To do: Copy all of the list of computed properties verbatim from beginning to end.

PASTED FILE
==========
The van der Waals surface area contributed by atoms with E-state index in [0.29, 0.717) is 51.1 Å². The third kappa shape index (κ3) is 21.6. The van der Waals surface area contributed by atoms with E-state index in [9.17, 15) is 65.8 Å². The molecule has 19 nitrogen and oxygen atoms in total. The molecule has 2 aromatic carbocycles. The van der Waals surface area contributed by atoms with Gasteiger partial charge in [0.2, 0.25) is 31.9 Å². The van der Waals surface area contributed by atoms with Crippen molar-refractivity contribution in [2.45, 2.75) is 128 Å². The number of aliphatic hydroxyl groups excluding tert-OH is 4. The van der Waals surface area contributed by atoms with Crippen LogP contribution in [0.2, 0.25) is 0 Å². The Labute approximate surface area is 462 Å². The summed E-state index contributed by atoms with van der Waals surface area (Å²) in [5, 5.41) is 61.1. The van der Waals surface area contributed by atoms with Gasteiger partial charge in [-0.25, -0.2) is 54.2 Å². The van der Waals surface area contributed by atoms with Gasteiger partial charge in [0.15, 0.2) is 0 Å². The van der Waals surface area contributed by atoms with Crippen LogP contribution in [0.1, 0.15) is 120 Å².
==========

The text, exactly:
The van der Waals surface area contributed by atoms with E-state index in [0.29, 0.717) is 51.1 Å². The third kappa shape index (κ3) is 21.6. The van der Waals surface area contributed by atoms with E-state index in [9.17, 15) is 65.8 Å². The molecule has 19 nitrogen and oxygen atoms in total. The molecule has 2 aromatic carbocycles. The van der Waals surface area contributed by atoms with Gasteiger partial charge in [0.2, 0.25) is 31.9 Å². The van der Waals surface area contributed by atoms with Crippen molar-refractivity contribution in [2.45, 2.75) is 128 Å². The number of aliphatic hydroxyl groups excluding tert-OH is 4. The van der Waals surface area contributed by atoms with Crippen LogP contribution in [0.2, 0.25) is 0 Å². The Labute approximate surface area is 462 Å². The summed E-state index contributed by atoms with van der Waals surface area (Å²) in [5, 5.41) is 61.1. The van der Waals surface area contributed by atoms with Gasteiger partial charge in [-0.25, -0.2) is 54.2 Å². The van der Waals surface area contributed by atoms with Gasteiger partial charge in [0.15, 0.2) is 0 Å². The van der Waals surface area contributed by atoms with Crippen LogP contribution in [0.1, 0.15) is 120 Å².